Welcome to the Impact Database
The Impact database is a bibliographical resource relating to research on the social and economic effects of arts, culture and major events. Research themes include studies on: arts and culture; arts, culture and education; arts, culture and inclusion; arts and health; arts, culture and audience development; arts, culture and the economy; cultural tourism; major cultural events; and major sporting events, with an emphasis on research published since 2000. The database also contains some records on the impact of sport but users are directed to the Value of Sport Monitor, a developing resource for this particular area of research.
In its initial phase, the Impact Database was based largely on references cited in A Literature Review of the Evidence Base for Culture, the Arts and Sport Policy produced by the Scottish Executive in February 2004. These have since then been developed and maintained by the Centre for Cultural Policy Research (CCPR) at the University of Glasgow, commissioned and funded by the Scottish Government.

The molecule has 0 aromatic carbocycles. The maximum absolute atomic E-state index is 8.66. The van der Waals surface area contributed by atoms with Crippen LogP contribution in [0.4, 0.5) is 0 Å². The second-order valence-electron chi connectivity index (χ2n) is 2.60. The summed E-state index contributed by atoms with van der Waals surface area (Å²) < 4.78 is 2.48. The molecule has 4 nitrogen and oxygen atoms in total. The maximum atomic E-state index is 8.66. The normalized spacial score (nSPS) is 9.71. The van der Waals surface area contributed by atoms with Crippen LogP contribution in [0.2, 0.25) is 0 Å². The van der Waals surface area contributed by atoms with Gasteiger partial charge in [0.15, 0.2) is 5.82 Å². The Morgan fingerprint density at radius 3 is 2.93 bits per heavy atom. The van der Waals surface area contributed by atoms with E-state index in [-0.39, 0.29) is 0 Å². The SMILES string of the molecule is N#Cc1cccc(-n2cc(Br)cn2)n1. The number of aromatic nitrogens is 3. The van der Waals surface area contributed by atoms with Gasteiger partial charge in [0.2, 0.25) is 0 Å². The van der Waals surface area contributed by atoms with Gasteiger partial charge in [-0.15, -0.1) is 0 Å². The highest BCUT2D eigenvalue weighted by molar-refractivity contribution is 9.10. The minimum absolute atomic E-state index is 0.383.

As of 31st March 2011 the Impact Database will no longer be maintained by the CCPR. In future, its contents will be held at the CASE website hosted by the Department for Culture, Media and Sport . DCMS will also take over the updating of research information on the impact of culture and the arts through the CASE database. The transfer of all of the contents of Impact to DCMS have not yet taken place; this will be done within the next couple of months. A 'historic version' of the website (i.e. the website containing data up until 31st March) will be hosted by the Scottish Government. Once the transfer has taken place, subscribers will be informed of the new location. Until that time, this site will remain live.
If you would like to unsubscribe from any future updates, you can do so by re-entering your e-mail address in the 'register for updates' form on the main website. We would like to thank you for visiting the Impact Database as held by the CCPR over the past 6,5 years, and we encourage you to continue using the database in its coming form.